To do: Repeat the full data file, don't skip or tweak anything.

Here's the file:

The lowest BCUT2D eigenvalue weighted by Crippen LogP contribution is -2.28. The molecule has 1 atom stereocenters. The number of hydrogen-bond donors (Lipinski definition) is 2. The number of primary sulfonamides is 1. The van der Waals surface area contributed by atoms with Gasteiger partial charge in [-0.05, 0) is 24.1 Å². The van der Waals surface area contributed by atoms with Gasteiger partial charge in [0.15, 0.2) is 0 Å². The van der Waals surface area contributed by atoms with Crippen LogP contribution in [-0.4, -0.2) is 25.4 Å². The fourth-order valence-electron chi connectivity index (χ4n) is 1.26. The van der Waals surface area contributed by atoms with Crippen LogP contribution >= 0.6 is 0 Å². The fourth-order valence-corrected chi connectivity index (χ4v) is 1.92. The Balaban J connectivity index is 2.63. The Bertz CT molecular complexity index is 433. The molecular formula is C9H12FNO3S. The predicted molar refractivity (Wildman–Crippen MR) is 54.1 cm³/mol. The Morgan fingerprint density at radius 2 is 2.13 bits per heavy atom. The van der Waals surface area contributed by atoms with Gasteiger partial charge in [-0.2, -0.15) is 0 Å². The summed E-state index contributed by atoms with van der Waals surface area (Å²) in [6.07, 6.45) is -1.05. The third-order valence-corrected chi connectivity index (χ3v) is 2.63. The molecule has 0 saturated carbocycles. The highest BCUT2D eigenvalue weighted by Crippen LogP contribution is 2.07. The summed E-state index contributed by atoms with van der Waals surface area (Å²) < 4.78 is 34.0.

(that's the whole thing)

The lowest BCUT2D eigenvalue weighted by Crippen LogP contribution is -2.28. The molecule has 1 atom stereocenters. The number of hydrogen-bond donors (Lipinski definition) is 2. The number of primary sulfonamides is 1. The van der Waals surface area contributed by atoms with Gasteiger partial charge in [-0.05, 0) is 24.1 Å². The van der Waals surface area contributed by atoms with Gasteiger partial charge in [0.15, 0.2) is 0 Å². The van der Waals surface area contributed by atoms with Crippen LogP contribution in [-0.4, -0.2) is 25.4 Å². The fourth-order valence-electron chi connectivity index (χ4n) is 1.26. The van der Waals surface area contributed by atoms with Crippen LogP contribution >= 0.6 is 0 Å². The fourth-order valence-corrected chi connectivity index (χ4v) is 1.92. The Balaban J connectivity index is 2.63. The Bertz CT molecular complexity index is 433. The molecular formula is C9H12FNO3S. The predicted molar refractivity (Wildman–Crippen MR) is 54.1 cm³/mol. The Morgan fingerprint density at radius 2 is 2.13 bits per heavy atom. The van der Waals surface area contributed by atoms with Gasteiger partial charge in [-0.2, -0.15) is 0 Å². The summed E-state index contributed by atoms with van der Waals surface area (Å²) in [6.07, 6.45) is -1.05. The third-order valence-corrected chi connectivity index (χ3v) is 2.63. The molecule has 0 saturated carbocycles. The highest BCUT2D eigenvalue weighted by Crippen LogP contribution is 2.07. The summed E-state index contributed by atoms with van der Waals surface area (Å²) < 4.78 is 34.0.